A simple and inexpensive way to start a seedling or two is to use a small coke bottle to make a miniature greenhouse. This can be done with other plastic containers as well. We picked this bottle type because it narrows in the middle. The middle can then be cut away and the top portion of the bottle will fit over the bottom portion, creating a removable “greenhouse” lid. It is important that the seedling can be easily removed once mature enough for transplanting outside. Using jiffy pellets, a small peat pot or containing the potting mix in a newspaper shell are obvious options.
Once the seeds are planted in the potting soil, it will take a few days for them to germinate. We usually plant a few more seeds than required to make sure we have successful germination. Once the seeds germinate they can be thinned to meet your requirements.
It is important to cut small drainage holes in the bottom of the bottle. This allows excess water to be removed and air to become available to the roots.
For ventilation, a small hole in the bottle cap will help or the entire top half of the lid can be removed or the bottle cap, . Ventilation is required as the temperature and the amount of sunlight increases. If too much heat develops in the bottle, it can kill or injure the seedlings.
Moisture needs to be added as required for germination and continued growth. After germination it is a good practice to let the potting soil dry a little between waterings, but you never want the seedling to be dry enough to wilt.
The hole added to the top of the bottle cap and also the drainage holes can be made with several tool choices. We used the reamer/punch on a Swiss Army Knife. A drill bit could also be used.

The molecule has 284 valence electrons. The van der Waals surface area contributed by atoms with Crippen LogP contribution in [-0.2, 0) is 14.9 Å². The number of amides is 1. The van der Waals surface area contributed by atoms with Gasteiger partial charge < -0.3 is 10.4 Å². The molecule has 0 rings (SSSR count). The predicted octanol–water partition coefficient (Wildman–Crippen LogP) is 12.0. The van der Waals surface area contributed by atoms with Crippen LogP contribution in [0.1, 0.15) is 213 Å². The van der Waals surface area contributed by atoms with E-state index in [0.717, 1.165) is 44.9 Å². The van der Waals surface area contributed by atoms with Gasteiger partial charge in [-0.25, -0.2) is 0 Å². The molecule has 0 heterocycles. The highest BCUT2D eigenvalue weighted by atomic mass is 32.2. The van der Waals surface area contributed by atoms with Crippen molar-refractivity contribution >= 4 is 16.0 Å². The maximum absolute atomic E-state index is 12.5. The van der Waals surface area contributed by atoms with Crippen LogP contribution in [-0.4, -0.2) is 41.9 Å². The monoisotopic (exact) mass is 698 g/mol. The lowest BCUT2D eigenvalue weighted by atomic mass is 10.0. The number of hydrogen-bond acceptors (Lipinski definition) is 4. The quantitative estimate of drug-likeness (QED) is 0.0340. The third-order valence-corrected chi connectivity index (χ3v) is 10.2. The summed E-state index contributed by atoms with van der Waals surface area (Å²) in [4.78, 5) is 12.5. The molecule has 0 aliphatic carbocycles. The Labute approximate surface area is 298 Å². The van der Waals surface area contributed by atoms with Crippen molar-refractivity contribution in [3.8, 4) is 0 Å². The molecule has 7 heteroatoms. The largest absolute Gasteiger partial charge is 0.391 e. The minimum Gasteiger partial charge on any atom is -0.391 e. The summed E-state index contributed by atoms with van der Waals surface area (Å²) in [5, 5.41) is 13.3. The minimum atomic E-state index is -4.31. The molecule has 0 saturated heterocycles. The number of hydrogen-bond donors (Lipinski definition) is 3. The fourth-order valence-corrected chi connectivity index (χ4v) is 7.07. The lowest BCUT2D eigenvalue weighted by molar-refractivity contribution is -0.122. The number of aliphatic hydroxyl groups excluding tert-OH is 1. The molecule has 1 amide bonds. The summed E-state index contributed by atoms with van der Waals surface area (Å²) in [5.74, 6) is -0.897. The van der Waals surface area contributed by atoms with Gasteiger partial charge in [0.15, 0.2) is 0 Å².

Post Update 2/24/16
We decided to try 2″ Jiffy® pots to see if they would fit into the bottom of the small coke bottles. They fit perfectly and will make it easy to remove the mature transplant for planting. Since each Coke bottle bottom has drain holes, we needed an inexpensive container to hold the planter. We used a large fruit juice container (64 oz.?) We cut out the side and left the cap on. I worked great for holding 3 planters.
We also found that the juice bottle containers will fit well with some six pack seedling containers if you need to hold your seedlings for a few days before planting.
The Coke bottle tops are working well acting as a mini-treehouse, and for ventilation at the same time. They hold the humidity near the seedling and also let heat escape. We use the caps with the small hole when the weather turns cold for a few days.
We really like the results we have achieved from the Coke Bottle mini greenhouses. Our transplants are almost ready to be transplanted into the garden. It appears they will be easy to transplant with very little damage to the seedling in the process. We have come to prefer this method of raising the transplants vs. other methods.
We did need to fertilize the seedlings several times. The amount of nutrients in the potting soil was not sufficient to supply the necessary fertility until the seedling was ready for transplanting. The seedlings do require a lot of daily maintenance, including watering, managing sunlight availably, daytime and nighttime temperatures and wind. The seedlings also need to be thinned, most often, to one plant per unit.